Imbia stood on his chair and was clearly going to object, when General Tuchida leaned in to speak with him. It was impossible to hear the exchange. But once it was over, the Thraki jumped to the floor and stalked away. Vanderveen turned to Tuchida. “What did you say to him?”

Tuchida grinned. “I told the little bastard that if he said a single word, I would shove what’s left of that form up his ass. Was that a breach of diplomatic protocol? If so, I apologize.”

Vanderveen laughed. “No apologies required insofar as I’m concerned. Well done.”

People were streaming out of the dining room by then. And as both of them stood, Tuchida took a look around as if to make sure that no one could hear him. Then his eyes swung back to Vanderveen. “O-Chi 4. The major is on O-Chi 4.” And with that he was gone.


The Galaxsis was far too large to pass through a planetary atmosphere and take off again. So, having dropped out of hyperspace and into orbit, it was necessary to shuttle passengers down to the planet’s surface. Though classified as “earthlike,” Algeron was a very different planet, primarily because it completed a full rotation every two hours and forty-two minutes. The rotation was so fast that centrifugal force had created a mountain range around the equator. The indigenous Naa called them “the Towers of Algeron,” some of which were higher than Everest on Terra or Olympic Mons on Mars.

The once-obscure Fort Camerone was located in the northern hemisphere. It had been destroyed many years before, and a larger structure was built to replace it. Even so, the complex had been too small to accommodate the Legion and the sudden influx of civilians that took place after the ship housing the Confederacy’s space-going capital was destroyed. There were other planets, of course. Hundreds of them. But none wanted to be elevated to the status of target number one.

So Naa Town had been leveled to make room for the addition commonly referred to as “the new fort.” A full-scale spaceport was under construction west of the old fort, and a huge training complex was taking shape twenty miles to the north. All of which could be seen as Vanderveen’s shuttle circled the area before coming in for a landing.

Vanderveen had been there before, of course. But everything looked strange as she entered baggage claim. That was where she spotted her father, who forced his way through the crowd to greet her. Charles was tall, slim, and had a long, narrow face framed by a full head of silvery hair. Vanderveen hadn’t seen him for a year or so. But it looked as though he had aged five in that period of time, and she knew why. Because as the war continued to drag on, there was a never-ending temptation for the more vulnerable races to declare neutrality or align themselves with the Ramanthian Empire. That meant diplomats like her father were locked in a continuous struggle to strengthen alliances, pave over differences, and hold the network of existing relationships together.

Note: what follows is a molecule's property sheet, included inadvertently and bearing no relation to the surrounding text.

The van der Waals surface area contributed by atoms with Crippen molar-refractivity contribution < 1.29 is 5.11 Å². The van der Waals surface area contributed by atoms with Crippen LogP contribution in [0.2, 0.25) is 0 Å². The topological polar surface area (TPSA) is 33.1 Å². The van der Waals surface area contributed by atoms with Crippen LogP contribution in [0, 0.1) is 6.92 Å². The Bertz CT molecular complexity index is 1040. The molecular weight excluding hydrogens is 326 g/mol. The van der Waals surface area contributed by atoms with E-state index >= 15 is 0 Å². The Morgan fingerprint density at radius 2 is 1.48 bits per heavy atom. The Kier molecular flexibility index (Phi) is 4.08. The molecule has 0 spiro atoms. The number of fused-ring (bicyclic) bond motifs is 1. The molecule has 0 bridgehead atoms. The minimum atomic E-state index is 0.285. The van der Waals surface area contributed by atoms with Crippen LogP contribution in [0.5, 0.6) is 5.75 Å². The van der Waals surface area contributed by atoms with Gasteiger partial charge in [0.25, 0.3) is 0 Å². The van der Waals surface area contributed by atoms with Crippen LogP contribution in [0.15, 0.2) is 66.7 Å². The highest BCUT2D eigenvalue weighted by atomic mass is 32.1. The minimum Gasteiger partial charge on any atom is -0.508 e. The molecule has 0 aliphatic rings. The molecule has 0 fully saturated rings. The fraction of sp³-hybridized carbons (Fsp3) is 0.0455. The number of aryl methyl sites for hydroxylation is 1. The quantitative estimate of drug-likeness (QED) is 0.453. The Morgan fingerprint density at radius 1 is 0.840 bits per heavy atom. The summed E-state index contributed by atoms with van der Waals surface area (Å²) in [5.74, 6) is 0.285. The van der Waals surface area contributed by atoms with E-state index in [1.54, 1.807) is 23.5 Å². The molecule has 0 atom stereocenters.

There was a happy collision as father and daughter came together. Vanderveen took comfort from the familiar smell of him, the strength of his arms, and the sound of his voice. “Welcome to Algeron, sweetie

… It’s been too long.”

Vanderveen pulled back in order to take a second look at him. “You need a haircut. How’s Mom?”

Charles smiled. “I haven’t actually spoken with her. Hypercom time is way too scarce for that. But, based on what Sergi Chien-Chu tells me, she’s working with the resistance. I asked how, but he wouldn’t say.”

Vanderveen felt a stab of concern. Even though her mother might look like a helpless socialite, she was an active horsewoman and possessed an inner toughness. But working with the resistance? Shooting Ramanthians? That was hard to imagine.

“I hope you’re hungry,” Charles said as he took control of her rolling suitcase. “Because I made dinner. It may be humble, but my cooking beats the Foreign Service mess. You’re staying with me by the way. I scored a one-bedroom apartment back when such a thing was still possible. And the couch is yours.”

“Sounds good,” Vanderveen said as she took his arm. “We have a lot of catching up to do.”

The apartment was located in the so-called old fort. It was small but included a kitchenette, bathroom, bedroom, and a sitting area. A far cry from the one-room “boxes” that were presently being constructed. And while the decor would never have passed muster with her mother, Vanderveen thought the comfortable mix of Naa artifacts, outdoorsy paraphernalia, and leather-covered furniture was just right for a bachelor dad.

The main course had been simmering for hours. It consisted of a hearty dooth stew, chunks of fresh bread purchased in New Town, and a bottle of Napa Valley red that had been given to Charles as a gift six months earlier. The whole thing was delicious and took nearly two hours to consume as they told stories and caught up.

Eventually, it was one such story that led Vanderveen to mention the issue foremost on her mind. “So you’re plugged in. What have you heard? Where am I headed?”

Charles looked uncomfortable. “I don’t know, hon. For some reason, people don’t talk about you when I’m around.”

Vanderveen could see the concern in his eyes and felt a sudden sense of apprehension. “Come on, Dad… Level with me. You know something.”